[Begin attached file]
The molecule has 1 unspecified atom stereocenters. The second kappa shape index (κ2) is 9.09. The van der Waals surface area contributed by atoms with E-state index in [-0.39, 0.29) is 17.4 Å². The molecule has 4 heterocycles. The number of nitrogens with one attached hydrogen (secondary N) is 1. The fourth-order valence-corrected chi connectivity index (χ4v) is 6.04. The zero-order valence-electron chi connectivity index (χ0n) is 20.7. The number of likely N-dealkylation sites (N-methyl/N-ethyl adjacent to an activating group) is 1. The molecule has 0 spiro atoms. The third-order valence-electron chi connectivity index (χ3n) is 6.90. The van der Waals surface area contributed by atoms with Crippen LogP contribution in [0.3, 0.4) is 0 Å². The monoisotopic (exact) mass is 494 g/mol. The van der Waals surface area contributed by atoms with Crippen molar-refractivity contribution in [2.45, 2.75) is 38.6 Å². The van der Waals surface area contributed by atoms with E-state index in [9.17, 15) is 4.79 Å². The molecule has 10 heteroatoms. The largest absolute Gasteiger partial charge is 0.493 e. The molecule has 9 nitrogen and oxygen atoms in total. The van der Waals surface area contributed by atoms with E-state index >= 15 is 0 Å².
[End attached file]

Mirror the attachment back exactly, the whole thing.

The molecule has 1 unspecified atom stereocenters. The second kappa shape index (κ2) is 9.09. The van der Waals surface area contributed by atoms with E-state index in [-0.39, 0.29) is 17.4 Å². The molecule has 4 heterocycles. The number of nitrogens with one attached hydrogen (secondary N) is 1. The fourth-order valence-corrected chi connectivity index (χ4v) is 6.04. The zero-order valence-electron chi connectivity index (χ0n) is 20.7. The number of likely N-dealkylation sites (N-methyl/N-ethyl adjacent to an activating group) is 1. The molecule has 0 spiro atoms. The third-order valence-electron chi connectivity index (χ3n) is 6.90. The van der Waals surface area contributed by atoms with Crippen LogP contribution in [0.3, 0.4) is 0 Å². The monoisotopic (exact) mass is 494 g/mol. The van der Waals surface area contributed by atoms with Crippen molar-refractivity contribution in [2.45, 2.75) is 38.6 Å². The van der Waals surface area contributed by atoms with E-state index in [9.17, 15) is 4.79 Å². The molecule has 10 heteroatoms. The largest absolute Gasteiger partial charge is 0.493 e. The molecule has 9 nitrogen and oxygen atoms in total. The van der Waals surface area contributed by atoms with E-state index >= 15 is 0 Å².